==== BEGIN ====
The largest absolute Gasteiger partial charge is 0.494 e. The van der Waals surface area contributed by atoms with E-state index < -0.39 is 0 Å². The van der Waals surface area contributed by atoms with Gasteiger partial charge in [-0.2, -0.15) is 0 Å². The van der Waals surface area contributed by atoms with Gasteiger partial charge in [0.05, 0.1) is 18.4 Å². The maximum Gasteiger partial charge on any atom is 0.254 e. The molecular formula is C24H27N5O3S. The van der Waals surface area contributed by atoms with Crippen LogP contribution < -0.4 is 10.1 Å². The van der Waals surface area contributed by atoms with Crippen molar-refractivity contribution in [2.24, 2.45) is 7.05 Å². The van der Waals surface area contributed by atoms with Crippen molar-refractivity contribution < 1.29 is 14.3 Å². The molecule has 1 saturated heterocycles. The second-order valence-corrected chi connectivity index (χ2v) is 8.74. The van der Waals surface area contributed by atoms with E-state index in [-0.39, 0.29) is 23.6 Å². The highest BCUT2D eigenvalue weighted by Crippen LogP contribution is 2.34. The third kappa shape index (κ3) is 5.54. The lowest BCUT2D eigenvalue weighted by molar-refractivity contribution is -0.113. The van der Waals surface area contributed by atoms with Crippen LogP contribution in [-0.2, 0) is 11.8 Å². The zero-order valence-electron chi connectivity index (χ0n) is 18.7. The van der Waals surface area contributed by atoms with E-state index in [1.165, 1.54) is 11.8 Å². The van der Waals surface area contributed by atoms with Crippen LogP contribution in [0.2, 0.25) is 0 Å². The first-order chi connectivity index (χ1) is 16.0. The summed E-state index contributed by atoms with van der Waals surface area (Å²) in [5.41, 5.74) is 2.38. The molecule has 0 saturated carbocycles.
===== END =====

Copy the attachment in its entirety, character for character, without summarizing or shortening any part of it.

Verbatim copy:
The largest absolute Gasteiger partial charge is 0.494 e. The van der Waals surface area contributed by atoms with E-state index < -0.39 is 0 Å². The van der Waals surface area contributed by atoms with Gasteiger partial charge in [-0.2, -0.15) is 0 Å². The van der Waals surface area contributed by atoms with Gasteiger partial charge in [0.05, 0.1) is 18.4 Å². The maximum Gasteiger partial charge on any atom is 0.254 e. The molecular formula is C24H27N5O3S. The van der Waals surface area contributed by atoms with Crippen LogP contribution < -0.4 is 10.1 Å². The van der Waals surface area contributed by atoms with Crippen molar-refractivity contribution in [2.24, 2.45) is 7.05 Å². The van der Waals surface area contributed by atoms with Crippen molar-refractivity contribution < 1.29 is 14.3 Å². The molecule has 1 saturated heterocycles. The second-order valence-corrected chi connectivity index (χ2v) is 8.74. The van der Waals surface area contributed by atoms with E-state index in [-0.39, 0.29) is 23.6 Å². The highest BCUT2D eigenvalue weighted by Crippen LogP contribution is 2.34. The third kappa shape index (κ3) is 5.54. The lowest BCUT2D eigenvalue weighted by molar-refractivity contribution is -0.113. The van der Waals surface area contributed by atoms with Crippen LogP contribution in [-0.2, 0) is 11.8 Å². The zero-order valence-electron chi connectivity index (χ0n) is 18.7. The van der Waals surface area contributed by atoms with E-state index in [1.165, 1.54) is 11.8 Å². The van der Waals surface area contributed by atoms with Crippen LogP contribution in [0.2, 0.25) is 0 Å². The first-order chi connectivity index (χ1) is 16.0. The summed E-state index contributed by atoms with van der Waals surface area (Å²) in [5.41, 5.74) is 2.38. The molecule has 0 saturated carbocycles.